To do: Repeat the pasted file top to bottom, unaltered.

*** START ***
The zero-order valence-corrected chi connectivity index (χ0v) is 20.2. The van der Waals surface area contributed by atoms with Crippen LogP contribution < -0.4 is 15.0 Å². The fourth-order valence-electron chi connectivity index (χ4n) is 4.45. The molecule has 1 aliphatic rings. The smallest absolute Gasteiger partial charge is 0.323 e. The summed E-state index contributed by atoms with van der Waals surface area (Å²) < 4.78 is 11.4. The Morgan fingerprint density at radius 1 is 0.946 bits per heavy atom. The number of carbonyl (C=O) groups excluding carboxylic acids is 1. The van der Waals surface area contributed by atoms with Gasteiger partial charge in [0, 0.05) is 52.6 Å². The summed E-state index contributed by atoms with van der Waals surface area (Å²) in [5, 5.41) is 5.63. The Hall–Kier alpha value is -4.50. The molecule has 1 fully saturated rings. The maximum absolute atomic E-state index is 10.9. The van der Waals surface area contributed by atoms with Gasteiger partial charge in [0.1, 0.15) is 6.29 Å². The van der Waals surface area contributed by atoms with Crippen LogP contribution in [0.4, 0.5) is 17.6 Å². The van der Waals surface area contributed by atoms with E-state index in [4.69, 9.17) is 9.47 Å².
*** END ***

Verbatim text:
The zero-order valence-corrected chi connectivity index (χ0v) is 20.2. The van der Waals surface area contributed by atoms with Crippen LogP contribution < -0.4 is 15.0 Å². The fourth-order valence-electron chi connectivity index (χ4n) is 4.45. The molecule has 1 aliphatic rings. The smallest absolute Gasteiger partial charge is 0.323 e. The summed E-state index contributed by atoms with van der Waals surface area (Å²) < 4.78 is 11.4. The Morgan fingerprint density at radius 1 is 0.946 bits per heavy atom. The number of carbonyl (C=O) groups excluding carboxylic acids is 1. The van der Waals surface area contributed by atoms with Gasteiger partial charge in [0, 0.05) is 52.6 Å². The summed E-state index contributed by atoms with van der Waals surface area (Å²) in [5, 5.41) is 5.63. The Hall–Kier alpha value is -4.50. The molecule has 1 fully saturated rings. The maximum absolute atomic E-state index is 10.9. The van der Waals surface area contributed by atoms with Gasteiger partial charge in [0.1, 0.15) is 6.29 Å². The van der Waals surface area contributed by atoms with Crippen LogP contribution in [0.4, 0.5) is 17.6 Å². The van der Waals surface area contributed by atoms with E-state index in [4.69, 9.17) is 9.47 Å².